A timely blog from the always readable Eric Barker brings us the science of hope.
Before his passing, Charles Snyder was a professor at the University of Kansas and editor of the Journal of Social and Clinical Psychology. His books are Handbook of Hope: Theory, Measures, and Applications and Psychology of Hope.
Barker tells us that Snyder defined the route to hope thus:
Hope is the sum of perceived capabilities to produce routes to desired goals, along with the perceived motivation to use those routes… According to the theory, people who are hopeful believe they are good at generating goal thoughts, creating effective pathways leading to goal attainment, maintaining agency thoughts to provide enough motivation for the goal pursuit, and handling barriers that arise.
After all, as Barker reminds us, right now:
You’re dealing with life and death, financial concerns, issues of justice, and the safety and sanity of those you love. We have to get all that back on track in a world where clear answers are less than forthcoming. Human nature is on our side but we have plenty of work to do. Planet ain’t gonna fix itself; grab a shovel.
We don’t need wishes. We need active hope. The kind of hope that comes from a good plan, one that you are confident you can execute.
But in the endless weekly grind of ‘lockdown’ and Covid anxieties, it’s hard to come up with a plan that feels up to task. It’s all either too wishful or too timid. So what to do?
It starts with the goals:
Goals + Agency + Pathways = Hope
When you have goals (knowing what you want) and agency (the drive to get what you want) and pathways (the ability to generate methods to achieve what you want), you get hope.
With this type of hope, you don’t wish things will work out; you know deep down in your bones they will. You never doubt it.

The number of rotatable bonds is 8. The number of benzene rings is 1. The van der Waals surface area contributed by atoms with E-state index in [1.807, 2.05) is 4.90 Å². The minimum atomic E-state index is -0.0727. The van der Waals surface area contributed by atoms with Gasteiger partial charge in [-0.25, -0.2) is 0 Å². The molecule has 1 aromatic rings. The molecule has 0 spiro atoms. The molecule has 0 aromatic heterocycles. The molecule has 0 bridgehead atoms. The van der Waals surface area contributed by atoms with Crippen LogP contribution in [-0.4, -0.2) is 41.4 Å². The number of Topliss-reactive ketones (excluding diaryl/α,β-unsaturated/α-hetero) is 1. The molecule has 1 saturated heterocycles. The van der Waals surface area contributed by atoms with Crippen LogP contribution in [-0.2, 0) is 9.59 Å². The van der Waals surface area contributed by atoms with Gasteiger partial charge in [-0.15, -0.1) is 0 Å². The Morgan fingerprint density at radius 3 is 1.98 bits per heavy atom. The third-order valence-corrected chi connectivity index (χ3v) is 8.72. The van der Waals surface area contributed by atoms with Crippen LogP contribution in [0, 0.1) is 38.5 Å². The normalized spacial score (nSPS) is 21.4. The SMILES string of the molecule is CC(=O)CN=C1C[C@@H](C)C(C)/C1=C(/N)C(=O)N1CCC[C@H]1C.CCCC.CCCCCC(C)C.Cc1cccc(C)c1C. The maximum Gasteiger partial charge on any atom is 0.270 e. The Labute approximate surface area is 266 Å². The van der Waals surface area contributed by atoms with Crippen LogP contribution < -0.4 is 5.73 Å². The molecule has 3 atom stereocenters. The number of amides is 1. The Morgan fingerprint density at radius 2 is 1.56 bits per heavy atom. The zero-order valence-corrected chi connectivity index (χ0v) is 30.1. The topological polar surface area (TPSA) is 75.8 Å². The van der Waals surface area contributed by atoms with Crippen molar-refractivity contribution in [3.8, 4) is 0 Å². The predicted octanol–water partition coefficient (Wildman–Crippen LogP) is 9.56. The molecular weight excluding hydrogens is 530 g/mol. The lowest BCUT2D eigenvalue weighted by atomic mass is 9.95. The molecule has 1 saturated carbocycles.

I’ve always rather hated setting goals… what if I fail, is this the right thing to be shooting for, will it be worth it?
After all as Barker says:
Asking yourself “What are my goals?” is an excellent way to make your mind go blank.
He advises getting specific:
List out the major areas of your life (“career”, “family”, etc.) and beside each one simply write “I want…” Then finish the sentence. Be specific…
No, even more specific…
Sorry, still not specific enough…
Don’t say, “I need to find a new job,” say “I’m going to spend one hour every morning job-hunting on LinkedIn and reaching out to contacts.”
Snyder says you want “Specific, growth-seeking, performance-based, moderately-difficult goals.”
We’ve covered the ‘specific’ part. What’s a “growth-seeking” goal?
The right goals for ‘right now’ forget hope for the applause of others, and focus on personal growth.
Snyder’s research shows:
There is evidence that people who set validation-seeking goals are more prone to depressive episodes and self-esteem loss than those who set growth-seeking goals (Dykman, 1998). Validation-seeking goals are strivings to prove one’s self-worth, competence, and likeability through attainment of a goal. In contrast, growth-seeking goals are strivings to learn, grow, and improve.
I’m pretty good at action (agency) and finding routes forward (pathways) but Barker helped me realise I could do with a clearer more positive goal right now. Not least given my first thought was the one Barker advised against – get a new job!
So instead I’ve worked on some ‘growth’ goals:
- Practice forgiving myself and others for what’s happening at work,
- Be curious; practice and learn new psychological techniques through conflict at work,
- Take breaks several times a day to breathe, reset and be ‘mindful’,
- Keep learning Italian and French, and
- Keep learning more about psychology and neuroscience.
I still think I should get a new job though!
However, as chance would have it an email from Chris Croft dropped into my inbox today; reminding me to find some things to enjoy at work too… So I’ll be looking for laughter where I can find it, and for the opportunity to write and create at work this week, among all the other difficult things.
Both Barker and Chris Croft reckon you can’t be happy or hopeful without some written goals. I’ve concluded, especially when everything is going wrong, they’re probably right.